Although it tends to get lost in the annals of history, Pearl Harbor was not the only place the Japanese attacked on that ‘Day of Infamy' back on Dec. 7, 1941.
While most people know about Pearl Harbor, because it was the historic event that caused America into World War II, they also attacked several other places, including Guam, Wake Island, and the Philippine Islands, which at the time was under control of the United States.
Japanese forces also attacked, on that same day, the British colony of Hong Kong resulting in its occupation, as well as Thailand and Malaysia.
While the attack on the Phillipines happened just 10 hours after the one on Pearl Harbor, it gets somewhat confusing because it was actually Dec. 8 there due to the island's location to the west of the International Dateline.
Just as they did at Pearl Harbor, the Japanese launched a surprise air attack. However, in the case of the Philippines, this initial strike was followed by a full-scale invasion of the main island of Luzon three days later, with troops landing north and south of the city of Manila.
By early January, however, the American soldiers and Filipino defenders were forced to retreat and set up a narrow defensive position along the island's western Bataan Peninsula. The fighting was ferocious and continued for the next five months before they finally had to surrender to the Japanese on April 9, 1942.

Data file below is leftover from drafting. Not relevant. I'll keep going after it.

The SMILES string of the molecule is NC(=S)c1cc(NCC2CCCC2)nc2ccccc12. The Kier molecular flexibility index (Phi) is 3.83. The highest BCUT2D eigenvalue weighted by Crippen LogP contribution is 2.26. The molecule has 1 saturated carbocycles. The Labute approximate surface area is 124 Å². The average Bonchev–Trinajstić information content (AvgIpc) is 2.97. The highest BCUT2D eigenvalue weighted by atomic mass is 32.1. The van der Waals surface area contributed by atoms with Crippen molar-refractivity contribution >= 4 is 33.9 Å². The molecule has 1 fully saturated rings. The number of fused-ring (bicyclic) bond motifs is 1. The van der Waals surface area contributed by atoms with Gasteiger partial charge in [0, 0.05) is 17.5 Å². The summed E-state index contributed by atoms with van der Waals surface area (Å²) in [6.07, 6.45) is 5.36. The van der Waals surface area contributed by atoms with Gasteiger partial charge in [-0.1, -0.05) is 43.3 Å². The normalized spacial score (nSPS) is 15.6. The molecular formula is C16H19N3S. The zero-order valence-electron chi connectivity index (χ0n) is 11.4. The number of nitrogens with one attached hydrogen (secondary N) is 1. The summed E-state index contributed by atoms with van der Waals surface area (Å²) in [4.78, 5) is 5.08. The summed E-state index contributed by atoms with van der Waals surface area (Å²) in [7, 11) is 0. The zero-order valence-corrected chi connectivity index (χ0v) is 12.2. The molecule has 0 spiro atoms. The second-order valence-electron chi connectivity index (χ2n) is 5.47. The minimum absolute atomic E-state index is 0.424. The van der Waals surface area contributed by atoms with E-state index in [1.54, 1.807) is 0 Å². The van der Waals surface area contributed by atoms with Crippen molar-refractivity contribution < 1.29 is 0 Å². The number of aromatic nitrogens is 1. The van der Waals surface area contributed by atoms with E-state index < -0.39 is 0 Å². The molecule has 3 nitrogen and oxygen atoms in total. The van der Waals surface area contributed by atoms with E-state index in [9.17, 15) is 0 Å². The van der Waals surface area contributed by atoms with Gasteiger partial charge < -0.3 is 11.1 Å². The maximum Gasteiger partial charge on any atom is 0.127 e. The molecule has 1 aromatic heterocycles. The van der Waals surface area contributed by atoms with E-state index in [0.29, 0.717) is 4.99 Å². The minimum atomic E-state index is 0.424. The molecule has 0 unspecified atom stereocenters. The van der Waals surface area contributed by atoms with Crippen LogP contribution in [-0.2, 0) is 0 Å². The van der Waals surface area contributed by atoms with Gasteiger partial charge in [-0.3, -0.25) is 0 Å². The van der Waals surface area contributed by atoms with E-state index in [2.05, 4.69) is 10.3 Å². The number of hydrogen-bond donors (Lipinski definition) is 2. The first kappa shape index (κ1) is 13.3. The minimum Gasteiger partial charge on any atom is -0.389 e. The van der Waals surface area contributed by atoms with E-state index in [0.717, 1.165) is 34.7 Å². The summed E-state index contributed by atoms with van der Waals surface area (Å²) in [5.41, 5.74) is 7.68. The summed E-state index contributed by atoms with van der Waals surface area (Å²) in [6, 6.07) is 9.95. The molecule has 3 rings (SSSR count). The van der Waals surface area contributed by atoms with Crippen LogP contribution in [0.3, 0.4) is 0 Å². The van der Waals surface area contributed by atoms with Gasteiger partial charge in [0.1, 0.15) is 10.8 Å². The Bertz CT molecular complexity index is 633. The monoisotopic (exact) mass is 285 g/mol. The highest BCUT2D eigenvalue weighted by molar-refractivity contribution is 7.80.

Chuck Wullenjohn, of the U.S. Army Yuma Proving Ground, will be giving a presentation called “Help Never Came” about this dramatic period of the island's defense at 1 p.m. Friday at the Yuma Main Library, 2951 S. 21st Drive.
Wullenjohn said America was stunned when learning in 1942 of the Bataan Death March, in which 80,000 American and Filipino prisoners were forced by victorious Japanese troops to travel by foot with little food or water to a prisoner-of-war camp 60 miles away. Over 10,000 died during the march, many due to horrific atrocities and torture.
America's stout defense of Bataan and Corregidor in the early days of World War II was one of the few bright spots in a bleak landscape of early war defeat. Wullenjohn said the defenders of Bataan were promised reinforcements, but they never came, which resulted in the bitterly fought campaign ending in calamity, with the largest surrender of American troops in our nation's history.
Admission to Wullenjohn's presentation is free and open to the public. The presentation will include many original photos taken at that time.
For further information, contact Chuck Wullenjohn at the YPG Public Affairs Office at 328-6533 or Mimi Duncan at the library at 314-2452. You can also contact the YPG Public Affairs Office by email at: email@example.com